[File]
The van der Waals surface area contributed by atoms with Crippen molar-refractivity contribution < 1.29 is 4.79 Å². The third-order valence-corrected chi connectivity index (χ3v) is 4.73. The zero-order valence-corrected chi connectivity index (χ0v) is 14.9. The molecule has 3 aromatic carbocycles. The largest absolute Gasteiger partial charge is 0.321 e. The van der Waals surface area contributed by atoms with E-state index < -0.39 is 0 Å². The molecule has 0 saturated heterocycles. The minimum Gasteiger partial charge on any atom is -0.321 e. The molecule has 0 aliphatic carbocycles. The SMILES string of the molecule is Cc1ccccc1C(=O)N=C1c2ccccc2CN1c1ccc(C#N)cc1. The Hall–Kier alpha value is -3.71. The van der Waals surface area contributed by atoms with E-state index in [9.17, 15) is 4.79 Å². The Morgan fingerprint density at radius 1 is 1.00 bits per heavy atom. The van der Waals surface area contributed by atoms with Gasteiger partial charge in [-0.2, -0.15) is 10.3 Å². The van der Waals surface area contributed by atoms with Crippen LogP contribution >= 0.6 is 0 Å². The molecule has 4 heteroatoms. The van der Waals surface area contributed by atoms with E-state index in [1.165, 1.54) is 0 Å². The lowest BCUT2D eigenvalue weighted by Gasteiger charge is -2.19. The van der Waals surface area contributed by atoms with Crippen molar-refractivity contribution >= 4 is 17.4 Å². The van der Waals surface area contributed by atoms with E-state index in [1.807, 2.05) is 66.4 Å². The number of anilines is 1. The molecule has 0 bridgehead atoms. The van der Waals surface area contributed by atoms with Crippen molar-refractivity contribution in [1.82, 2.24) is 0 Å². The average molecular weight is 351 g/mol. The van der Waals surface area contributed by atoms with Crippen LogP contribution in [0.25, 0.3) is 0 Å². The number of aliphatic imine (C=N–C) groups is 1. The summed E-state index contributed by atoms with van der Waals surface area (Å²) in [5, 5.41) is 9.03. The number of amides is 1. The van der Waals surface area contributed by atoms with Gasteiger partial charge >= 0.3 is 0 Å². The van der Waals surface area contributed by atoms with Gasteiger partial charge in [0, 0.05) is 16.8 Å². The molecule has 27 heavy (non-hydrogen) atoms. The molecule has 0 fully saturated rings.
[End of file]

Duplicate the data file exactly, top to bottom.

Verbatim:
The van der Waals surface area contributed by atoms with Crippen molar-refractivity contribution < 1.29 is 4.79 Å². The third-order valence-corrected chi connectivity index (χ3v) is 4.73. The zero-order valence-corrected chi connectivity index (χ0v) is 14.9. The molecule has 3 aromatic carbocycles. The largest absolute Gasteiger partial charge is 0.321 e. The van der Waals surface area contributed by atoms with E-state index < -0.39 is 0 Å². The molecule has 0 saturated heterocycles. The minimum Gasteiger partial charge on any atom is -0.321 e. The molecule has 0 aliphatic carbocycles. The SMILES string of the molecule is Cc1ccccc1C(=O)N=C1c2ccccc2CN1c1ccc(C#N)cc1. The Hall–Kier alpha value is -3.71. The van der Waals surface area contributed by atoms with E-state index in [9.17, 15) is 4.79 Å². The Morgan fingerprint density at radius 1 is 1.00 bits per heavy atom. The van der Waals surface area contributed by atoms with Gasteiger partial charge in [-0.2, -0.15) is 10.3 Å². The van der Waals surface area contributed by atoms with Crippen LogP contribution >= 0.6 is 0 Å². The molecule has 4 heteroatoms. The van der Waals surface area contributed by atoms with E-state index in [1.165, 1.54) is 0 Å². The lowest BCUT2D eigenvalue weighted by Gasteiger charge is -2.19. The van der Waals surface area contributed by atoms with Crippen molar-refractivity contribution >= 4 is 17.4 Å². The van der Waals surface area contributed by atoms with E-state index in [1.807, 2.05) is 66.4 Å². The number of anilines is 1. The molecule has 0 bridgehead atoms. The van der Waals surface area contributed by atoms with Crippen molar-refractivity contribution in [1.82, 2.24) is 0 Å². The average molecular weight is 351 g/mol. The van der Waals surface area contributed by atoms with Crippen LogP contribution in [0.25, 0.3) is 0 Å². The number of aliphatic imine (C=N–C) groups is 1. The summed E-state index contributed by atoms with van der Waals surface area (Å²) in [5, 5.41) is 9.03. The number of amides is 1. The van der Waals surface area contributed by atoms with Gasteiger partial charge >= 0.3 is 0 Å². The van der Waals surface area contributed by atoms with Gasteiger partial charge in [0, 0.05) is 16.8 Å². The molecule has 27 heavy (non-hydrogen) atoms. The molecule has 0 fully saturated rings.